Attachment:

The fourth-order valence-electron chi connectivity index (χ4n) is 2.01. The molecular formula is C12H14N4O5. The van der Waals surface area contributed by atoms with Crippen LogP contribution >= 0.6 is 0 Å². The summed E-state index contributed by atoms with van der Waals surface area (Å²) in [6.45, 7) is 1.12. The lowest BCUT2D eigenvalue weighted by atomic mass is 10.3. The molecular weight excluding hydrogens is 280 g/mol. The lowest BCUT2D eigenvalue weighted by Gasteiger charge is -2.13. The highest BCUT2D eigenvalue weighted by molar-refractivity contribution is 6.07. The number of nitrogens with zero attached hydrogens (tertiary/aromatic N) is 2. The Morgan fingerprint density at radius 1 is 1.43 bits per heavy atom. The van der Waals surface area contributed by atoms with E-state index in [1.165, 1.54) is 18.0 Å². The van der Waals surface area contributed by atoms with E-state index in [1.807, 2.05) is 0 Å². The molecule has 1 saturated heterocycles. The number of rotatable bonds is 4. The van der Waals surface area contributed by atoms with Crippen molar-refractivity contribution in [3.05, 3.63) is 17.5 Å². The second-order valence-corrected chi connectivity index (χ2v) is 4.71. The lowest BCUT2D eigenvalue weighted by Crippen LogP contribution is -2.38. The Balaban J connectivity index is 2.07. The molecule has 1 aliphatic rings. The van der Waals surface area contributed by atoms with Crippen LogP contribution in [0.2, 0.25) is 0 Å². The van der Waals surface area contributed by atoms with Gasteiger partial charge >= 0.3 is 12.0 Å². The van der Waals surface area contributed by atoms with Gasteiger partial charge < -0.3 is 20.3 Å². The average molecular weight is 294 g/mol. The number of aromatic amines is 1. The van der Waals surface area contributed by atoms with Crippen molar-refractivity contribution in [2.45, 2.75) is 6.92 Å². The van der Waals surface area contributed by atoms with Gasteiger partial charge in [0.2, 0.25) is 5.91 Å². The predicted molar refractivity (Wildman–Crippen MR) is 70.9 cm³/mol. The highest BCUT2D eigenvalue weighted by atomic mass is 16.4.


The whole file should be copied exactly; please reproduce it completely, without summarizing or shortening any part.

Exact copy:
The fourth-order valence-electron chi connectivity index (χ4n) is 2.01. The molecular formula is C12H14N4O5. The van der Waals surface area contributed by atoms with Crippen LogP contribution >= 0.6 is 0 Å². The summed E-state index contributed by atoms with van der Waals surface area (Å²) in [6.45, 7) is 1.12. The lowest BCUT2D eigenvalue weighted by atomic mass is 10.3. The molecular weight excluding hydrogens is 280 g/mol. The lowest BCUT2D eigenvalue weighted by Gasteiger charge is -2.13. The highest BCUT2D eigenvalue weighted by molar-refractivity contribution is 6.07. The number of nitrogens with zero attached hydrogens (tertiary/aromatic N) is 2. The Morgan fingerprint density at radius 1 is 1.43 bits per heavy atom. The van der Waals surface area contributed by atoms with E-state index in [1.165, 1.54) is 18.0 Å². The van der Waals surface area contributed by atoms with E-state index in [1.807, 2.05) is 0 Å². The molecule has 1 saturated heterocycles. The number of rotatable bonds is 4. The van der Waals surface area contributed by atoms with Crippen molar-refractivity contribution in [3.05, 3.63) is 17.5 Å². The second-order valence-corrected chi connectivity index (χ2v) is 4.71. The lowest BCUT2D eigenvalue weighted by Crippen LogP contribution is -2.38. The Balaban J connectivity index is 2.07. The molecule has 1 aliphatic rings. The van der Waals surface area contributed by atoms with Crippen LogP contribution in [0.2, 0.25) is 0 Å². The van der Waals surface area contributed by atoms with Gasteiger partial charge >= 0.3 is 12.0 Å². The van der Waals surface area contributed by atoms with Gasteiger partial charge < -0.3 is 20.3 Å². The average molecular weight is 294 g/mol. The number of aromatic amines is 1. The van der Waals surface area contributed by atoms with Crippen molar-refractivity contribution in [2.45, 2.75) is 6.92 Å². The van der Waals surface area contributed by atoms with Gasteiger partial charge in [0.2, 0.25) is 5.91 Å². The predicted molar refractivity (Wildman–Crippen MR) is 70.9 cm³/mol. The highest BCUT2D eigenvalue weighted by atomic mass is 16.4.